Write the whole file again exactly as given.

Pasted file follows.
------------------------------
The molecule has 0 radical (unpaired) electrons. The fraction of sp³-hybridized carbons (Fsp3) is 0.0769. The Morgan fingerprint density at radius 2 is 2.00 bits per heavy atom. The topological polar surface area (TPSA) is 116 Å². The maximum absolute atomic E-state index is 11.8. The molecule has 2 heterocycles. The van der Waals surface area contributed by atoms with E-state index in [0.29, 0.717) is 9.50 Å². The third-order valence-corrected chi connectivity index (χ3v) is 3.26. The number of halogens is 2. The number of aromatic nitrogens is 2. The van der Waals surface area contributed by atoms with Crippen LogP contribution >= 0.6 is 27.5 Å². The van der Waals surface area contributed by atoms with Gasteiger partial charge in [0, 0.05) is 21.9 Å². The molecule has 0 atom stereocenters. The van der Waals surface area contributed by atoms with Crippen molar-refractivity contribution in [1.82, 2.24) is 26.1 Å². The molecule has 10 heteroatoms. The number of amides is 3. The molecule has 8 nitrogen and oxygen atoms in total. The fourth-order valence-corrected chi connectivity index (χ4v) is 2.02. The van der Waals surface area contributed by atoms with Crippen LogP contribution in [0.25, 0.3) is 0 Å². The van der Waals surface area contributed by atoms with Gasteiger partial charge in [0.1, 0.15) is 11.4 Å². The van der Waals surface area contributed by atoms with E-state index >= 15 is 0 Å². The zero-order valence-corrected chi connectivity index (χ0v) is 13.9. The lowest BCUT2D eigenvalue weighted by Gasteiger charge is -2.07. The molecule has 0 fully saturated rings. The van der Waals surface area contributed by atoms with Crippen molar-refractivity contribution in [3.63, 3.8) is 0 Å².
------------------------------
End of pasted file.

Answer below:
The molecule has 0 radical (unpaired) electrons. The fraction of sp³-hybridized carbons (Fsp3) is 0.0769. The Morgan fingerprint density at radius 2 is 2.00 bits per heavy atom. The topological polar surface area (TPSA) is 116 Å². The maximum absolute atomic E-state index is 11.8. The molecule has 2 heterocycles. The van der Waals surface area contributed by atoms with E-state index in [0.29, 0.717) is 9.50 Å². The third-order valence-corrected chi connectivity index (χ3v) is 3.26. The number of halogens is 2. The number of aromatic nitrogens is 2. The van der Waals surface area contributed by atoms with Crippen LogP contribution >= 0.6 is 27.5 Å². The van der Waals surface area contributed by atoms with Gasteiger partial charge in [0, 0.05) is 21.9 Å². The molecule has 0 atom stereocenters. The van der Waals surface area contributed by atoms with Crippen molar-refractivity contribution in [1.82, 2.24) is 26.1 Å². The molecule has 10 heteroatoms. The number of amides is 3. The molecule has 8 nitrogen and oxygen atoms in total. The fourth-order valence-corrected chi connectivity index (χ4v) is 2.02. The van der Waals surface area contributed by atoms with Crippen LogP contribution in [0.25, 0.3) is 0 Å². The van der Waals surface area contributed by atoms with Gasteiger partial charge in [0.1, 0.15) is 11.4 Å². The van der Waals surface area contributed by atoms with E-state index >= 15 is 0 Å². The zero-order valence-corrected chi connectivity index (χ0v) is 13.9. The lowest BCUT2D eigenvalue weighted by Gasteiger charge is -2.07. The molecule has 0 fully saturated rings. The van der Waals surface area contributed by atoms with Crippen molar-refractivity contribution in [3.63, 3.8) is 0 Å².